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Chateau de Langeais, the Loire Valley, France.
Chateau de Langeais, in the Loire Valley, residence of Sir Thomas Seton, Seigneur de Langeais, by King Charles VII of France

In 1418, the Dauphin Charles appealed to the Scots and Castilians for aid against the English and the Burgrundians who were holding his father, King Charles VII, in captivity. Sieur de Plusquallec, governor of La Rochelle, arrived in Scotland with an embassy, and Robert Duke of Albany and Governor of Scotland agreed to provide aid despite the captivity of Scotlands James I in England.  Albany sent his second son John Stewart, Earl of Buchan, Chamberlain and later Constable of France, along with 7000 men to support Charles. Charles agreed to pay 119,000 livres tournois to the Scots in return for their services.

The campaigns of 1419 were led by French commanders: Michel de Normanville commanded the 100 Scottish archers at Loches; and Louis d’Escrouilles led the Franco-Scottish forces at Melun, while William Douglas of Drumlanrig and his lieutenant Thomas Kirkpatrick led 150 men-at arms, 300 archers at Mehun-sur-Yevre near Bourges. The siege of Tours resulted in grants to the Scots in the campaigns – Buchan received Chatillon-sur-Indre in Touraine, Archibald, Earl of Wigtown and future fifth Earl of Douglas, was granted Dun-le-Roi in Berry; John Stewart, Lord of Darnley, was granted Croncressault in Berry, and Thomas Seton obtained Chateau of Langeais (who appears thus titled in an undated quittance of the period), lying west of Tours.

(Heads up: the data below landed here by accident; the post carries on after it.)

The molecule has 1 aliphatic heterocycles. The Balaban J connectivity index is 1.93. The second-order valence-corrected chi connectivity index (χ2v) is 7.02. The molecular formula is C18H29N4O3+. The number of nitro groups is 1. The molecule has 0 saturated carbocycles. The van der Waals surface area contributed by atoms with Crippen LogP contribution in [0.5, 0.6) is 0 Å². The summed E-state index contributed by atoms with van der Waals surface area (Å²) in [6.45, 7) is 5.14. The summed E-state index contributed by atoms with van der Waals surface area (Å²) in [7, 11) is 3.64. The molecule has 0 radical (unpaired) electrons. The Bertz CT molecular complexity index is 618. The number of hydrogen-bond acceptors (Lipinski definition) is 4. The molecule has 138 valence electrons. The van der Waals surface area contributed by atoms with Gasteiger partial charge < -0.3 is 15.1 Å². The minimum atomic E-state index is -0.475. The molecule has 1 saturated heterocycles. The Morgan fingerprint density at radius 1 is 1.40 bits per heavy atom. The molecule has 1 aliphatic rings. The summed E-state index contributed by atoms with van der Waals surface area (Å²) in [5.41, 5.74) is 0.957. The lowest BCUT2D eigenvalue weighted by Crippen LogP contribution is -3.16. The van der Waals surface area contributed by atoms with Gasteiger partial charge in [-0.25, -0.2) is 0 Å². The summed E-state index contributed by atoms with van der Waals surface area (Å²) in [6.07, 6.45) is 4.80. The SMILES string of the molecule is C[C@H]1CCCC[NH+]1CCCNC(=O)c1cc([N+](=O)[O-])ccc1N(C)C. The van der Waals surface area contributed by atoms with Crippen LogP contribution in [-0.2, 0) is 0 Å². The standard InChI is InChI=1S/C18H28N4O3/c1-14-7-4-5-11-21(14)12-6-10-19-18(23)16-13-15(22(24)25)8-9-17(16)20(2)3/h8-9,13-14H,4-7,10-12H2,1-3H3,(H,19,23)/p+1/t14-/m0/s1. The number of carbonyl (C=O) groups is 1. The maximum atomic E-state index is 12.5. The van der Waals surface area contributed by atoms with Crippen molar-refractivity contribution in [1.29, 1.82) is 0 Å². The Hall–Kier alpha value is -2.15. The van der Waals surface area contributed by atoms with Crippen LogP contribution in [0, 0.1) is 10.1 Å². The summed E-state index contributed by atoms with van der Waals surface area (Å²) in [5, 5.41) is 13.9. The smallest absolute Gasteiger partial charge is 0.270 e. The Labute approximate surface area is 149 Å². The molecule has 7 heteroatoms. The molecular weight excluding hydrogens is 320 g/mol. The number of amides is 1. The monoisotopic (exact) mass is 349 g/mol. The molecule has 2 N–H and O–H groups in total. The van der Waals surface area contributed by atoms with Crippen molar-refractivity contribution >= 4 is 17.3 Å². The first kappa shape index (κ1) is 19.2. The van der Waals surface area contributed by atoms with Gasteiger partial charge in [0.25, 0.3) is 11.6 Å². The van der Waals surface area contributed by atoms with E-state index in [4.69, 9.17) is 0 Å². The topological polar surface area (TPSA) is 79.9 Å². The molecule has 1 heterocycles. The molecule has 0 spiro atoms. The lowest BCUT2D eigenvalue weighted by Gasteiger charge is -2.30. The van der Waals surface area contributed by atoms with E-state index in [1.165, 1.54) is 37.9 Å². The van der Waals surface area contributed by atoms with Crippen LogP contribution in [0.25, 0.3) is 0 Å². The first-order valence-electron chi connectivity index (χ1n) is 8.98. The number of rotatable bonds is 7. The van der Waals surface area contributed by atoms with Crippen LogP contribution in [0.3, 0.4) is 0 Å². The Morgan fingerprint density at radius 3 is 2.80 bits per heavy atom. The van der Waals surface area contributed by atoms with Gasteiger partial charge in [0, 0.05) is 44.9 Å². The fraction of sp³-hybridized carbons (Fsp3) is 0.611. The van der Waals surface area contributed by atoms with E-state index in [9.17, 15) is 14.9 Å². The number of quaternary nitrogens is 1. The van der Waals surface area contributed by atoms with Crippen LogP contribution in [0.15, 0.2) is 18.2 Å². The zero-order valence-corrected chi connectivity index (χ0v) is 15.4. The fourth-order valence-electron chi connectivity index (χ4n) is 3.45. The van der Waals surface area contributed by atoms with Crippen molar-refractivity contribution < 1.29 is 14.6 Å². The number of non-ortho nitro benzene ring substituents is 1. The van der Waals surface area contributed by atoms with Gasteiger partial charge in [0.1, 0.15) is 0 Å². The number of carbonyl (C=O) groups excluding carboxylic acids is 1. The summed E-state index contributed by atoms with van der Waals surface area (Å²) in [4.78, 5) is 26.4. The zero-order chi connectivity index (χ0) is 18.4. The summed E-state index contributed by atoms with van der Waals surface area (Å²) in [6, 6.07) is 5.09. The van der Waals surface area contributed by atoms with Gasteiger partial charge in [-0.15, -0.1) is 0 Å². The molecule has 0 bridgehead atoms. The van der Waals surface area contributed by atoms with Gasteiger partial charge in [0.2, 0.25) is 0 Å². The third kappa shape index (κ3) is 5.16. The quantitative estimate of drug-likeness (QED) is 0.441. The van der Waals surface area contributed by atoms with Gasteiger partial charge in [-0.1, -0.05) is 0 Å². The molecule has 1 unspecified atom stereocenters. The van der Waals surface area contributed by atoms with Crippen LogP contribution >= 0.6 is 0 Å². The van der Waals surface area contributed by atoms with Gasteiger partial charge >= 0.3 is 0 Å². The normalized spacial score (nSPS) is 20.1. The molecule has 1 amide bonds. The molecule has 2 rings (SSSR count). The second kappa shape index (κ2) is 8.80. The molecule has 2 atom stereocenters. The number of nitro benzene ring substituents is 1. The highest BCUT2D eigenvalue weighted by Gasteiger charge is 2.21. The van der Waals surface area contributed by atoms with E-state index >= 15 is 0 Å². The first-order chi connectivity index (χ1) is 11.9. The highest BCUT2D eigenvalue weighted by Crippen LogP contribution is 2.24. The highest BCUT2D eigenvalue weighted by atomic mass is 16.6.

The Scottish forces were used by the dauphin on three fronts: one – as the garde ecossaise, his personal bodyguards against the Burgundians, two – to aid the garrisons at Maine and Anjou and three – in the dauphin’s army.

Several Scottish companies entered the Dauphinist forces during 1419; Guillaume Bel, captain of 30 men at arms and 80 archers entered service at Sancerre on 22nd February and moved to Gien with 13 of his Esquires (men at arms) in March, while Thomas du Seton with 38 men at arms and 120 archers, and Guillaume Douglas (du Glas) with 100 and 200 respectively, had recently come from Scotland and appear in the accounts of Mace Heron, one of the Tresoriers des Guerres for the period 18th August 1418 - 20th October 1419. Seton is presumably to be identified with the Thomas 'Deston' (de Seton), captain of slightly smaller forces in May and June of the year.  After the victories at Le Mons and Melun in 1420, The Dauphin informed his supporters of their arrival with joy and issued their leaders with gifts. The stable accounts illustrate this; on 31st November three coursers were bought and one given later to the Earl of Wigtown. Thomas Seton received a similar present shortly afterwards.

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